From bad luck to hope The previous owner stayed for six months to teach Shen, and Shen opened for his first day of business on Nov. 1, 2016. The first month was fine, he said, but then everything went wrong. It rained for 20 days when an El Niño weather system hit, blocking the sunlight the orchids needed to bloom. His truck's engine blew up with 800 orchids inside. Shen, knowing adversity, pressed on. His old accounting firm sold him an SUV that he still uses, and his wife put a cross on a chain around the vehicle's rearview mirror. That's when Shen, who'd become a Christian as a young man, said he received a sign on his greenhouse door. "There's one day, a Saturday, and I'm really frustrated. I mean, I just started a business and opened the door," he said. "And then, literally, I'm looking at a shadow of the cross. You're talking about a car that's 60 feet away from the greenhouse and the shadow was able to project right in the center of the door. It broke me down." The sign, he said, convinced him to continue.
Growing orchids and leafy greens Shen specializes in growing orchid varieties imported from Taiwan that produce more flowers than typical orchids, bloom longer and can have double stems. Before the pandemic, he had as many as 50,000 plants in his greenhouses at one time. The orchids, which are grown in plastic containers on tables and watered by hand, usually take five months to spike and bloom into cascading waterfalls of color. Shen shared a secret for his orchids' success: He sings to them. With South Coast Orchids going well, Shen purchased the adjacent land and started Sundial Farm, where he grows leafy greens hydroponically. Hydroponics is a process by which plants are grown in nutrient-rich water rather than soil. His plants are suspended in growing trays using PVC pipes. Water is filtered five times, then runs through the plants on a tilted table and is recycled. The technique allows more produce to be grown in a smaller space with less water. Shen's crops at Sundial Farm include kale, arugula, red leaf lettuce and mustard greens. His specialty is butter lettuce, brimming with big, green leaves. He also grows Asian vegetables such as bok choy and napa cabbage—a nod to his heritage of growing up in Taiwan. "I love farming because of the plants that you grow," he said. "It's amazing. From that little seed, in two months' time, it's harvested and good for people."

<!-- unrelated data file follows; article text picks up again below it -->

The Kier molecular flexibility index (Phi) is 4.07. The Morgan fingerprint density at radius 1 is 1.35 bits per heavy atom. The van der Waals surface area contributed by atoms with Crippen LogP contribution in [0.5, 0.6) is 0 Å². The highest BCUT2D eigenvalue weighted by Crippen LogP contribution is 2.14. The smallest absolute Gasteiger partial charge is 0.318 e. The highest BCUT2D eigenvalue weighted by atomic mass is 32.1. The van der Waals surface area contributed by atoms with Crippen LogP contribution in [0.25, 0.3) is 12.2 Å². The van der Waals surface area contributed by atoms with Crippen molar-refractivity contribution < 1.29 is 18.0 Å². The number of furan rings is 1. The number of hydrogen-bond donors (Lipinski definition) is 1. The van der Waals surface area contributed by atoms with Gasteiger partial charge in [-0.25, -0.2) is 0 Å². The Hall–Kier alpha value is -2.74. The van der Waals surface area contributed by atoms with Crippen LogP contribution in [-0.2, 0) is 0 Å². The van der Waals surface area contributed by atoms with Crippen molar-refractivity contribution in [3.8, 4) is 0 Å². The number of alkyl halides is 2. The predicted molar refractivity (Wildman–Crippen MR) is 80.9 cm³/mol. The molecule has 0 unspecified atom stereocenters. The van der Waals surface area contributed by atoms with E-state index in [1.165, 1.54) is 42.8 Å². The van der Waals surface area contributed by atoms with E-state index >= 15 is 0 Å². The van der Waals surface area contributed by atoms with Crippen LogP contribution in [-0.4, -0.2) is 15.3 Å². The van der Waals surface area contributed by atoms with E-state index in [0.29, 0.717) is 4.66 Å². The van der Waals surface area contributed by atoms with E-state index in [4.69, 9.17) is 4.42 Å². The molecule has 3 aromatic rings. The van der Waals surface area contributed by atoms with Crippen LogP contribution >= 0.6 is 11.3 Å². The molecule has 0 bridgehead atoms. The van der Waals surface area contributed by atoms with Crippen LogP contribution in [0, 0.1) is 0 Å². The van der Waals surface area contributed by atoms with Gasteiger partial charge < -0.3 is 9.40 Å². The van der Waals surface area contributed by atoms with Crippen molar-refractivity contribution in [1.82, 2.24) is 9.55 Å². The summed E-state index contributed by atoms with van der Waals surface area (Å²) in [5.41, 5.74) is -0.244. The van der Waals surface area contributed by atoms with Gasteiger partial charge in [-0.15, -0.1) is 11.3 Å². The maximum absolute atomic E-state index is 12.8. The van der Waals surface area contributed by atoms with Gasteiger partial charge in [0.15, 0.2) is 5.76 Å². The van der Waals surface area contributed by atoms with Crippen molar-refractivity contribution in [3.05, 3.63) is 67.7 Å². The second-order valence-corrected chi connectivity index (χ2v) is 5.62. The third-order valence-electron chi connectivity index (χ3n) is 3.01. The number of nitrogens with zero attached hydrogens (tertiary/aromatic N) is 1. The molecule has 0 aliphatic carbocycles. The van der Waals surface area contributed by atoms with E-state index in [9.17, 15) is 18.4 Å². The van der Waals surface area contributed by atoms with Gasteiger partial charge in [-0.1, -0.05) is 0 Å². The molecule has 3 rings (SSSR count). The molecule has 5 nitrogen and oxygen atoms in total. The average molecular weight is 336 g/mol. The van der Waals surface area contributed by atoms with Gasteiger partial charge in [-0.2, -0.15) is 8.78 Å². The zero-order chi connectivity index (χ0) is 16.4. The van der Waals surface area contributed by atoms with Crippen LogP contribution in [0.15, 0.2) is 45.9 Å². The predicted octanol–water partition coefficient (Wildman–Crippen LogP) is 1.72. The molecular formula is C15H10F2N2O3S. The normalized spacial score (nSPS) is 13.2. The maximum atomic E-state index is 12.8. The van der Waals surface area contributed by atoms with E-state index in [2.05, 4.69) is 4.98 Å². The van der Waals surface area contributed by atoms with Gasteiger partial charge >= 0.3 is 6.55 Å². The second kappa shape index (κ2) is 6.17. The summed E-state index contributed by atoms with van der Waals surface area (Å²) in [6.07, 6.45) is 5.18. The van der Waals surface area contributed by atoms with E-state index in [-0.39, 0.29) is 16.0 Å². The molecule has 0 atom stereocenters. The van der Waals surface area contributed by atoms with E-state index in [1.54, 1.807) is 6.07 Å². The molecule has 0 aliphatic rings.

Full circle Shen often reflects on his youth and the hardships he faced. He now has a son, Zechariah, who is 12, the same age he was when he lived alone. Shen and his wife, Deborah, have two other children: Josephine, 9, and 1-year-old Kolton. Before the pandemic, Shen would often have schoolchildren visit to learn about his business. He said his dream is to someday run an orphanage. "I want to raise up, help people that are alone, especially kids," he said. "I've been there and I want to do something for them. I have all this experience that I would love to share with them. I think that would be a really good full circle for everybody."
Helping veterans become farmers Endeavour Shen is one of thousands of farmers nationwide who have benefited from the services of the Farmer Veteran Coalition, which helps military veterans transition to a career in agriculture. The FVC is a national nonprofit based in Sacramento, dedicated to helping veterans become providers of the nation's food and fiber. Members have the opportunity through affiliated organizations to learn all aspects of farming, including growing, harvesting and maintaining a budget. FVC says veterans in all 50 states have become successful vegetable farmers, cattle ranchers, beekeepers, flower growers, hydroponic farmers and more through its services, which are available to any veteran or active-duty military member who wants to start a career in agriculture. Many of the veterans currently in the program were severely injured during their service or suffer from PTSD. Homegrown by Heroes, a branding program administered by FVC, certifies farmers and ranchers of all military eras to sell their products as veteran-owned and -operated. Use of the label allows veterans, including Shen, who grows vegetables and orchids, to differentiate their agricultural products in the market.
This story first appeared in the January/February issue of California Bountiful.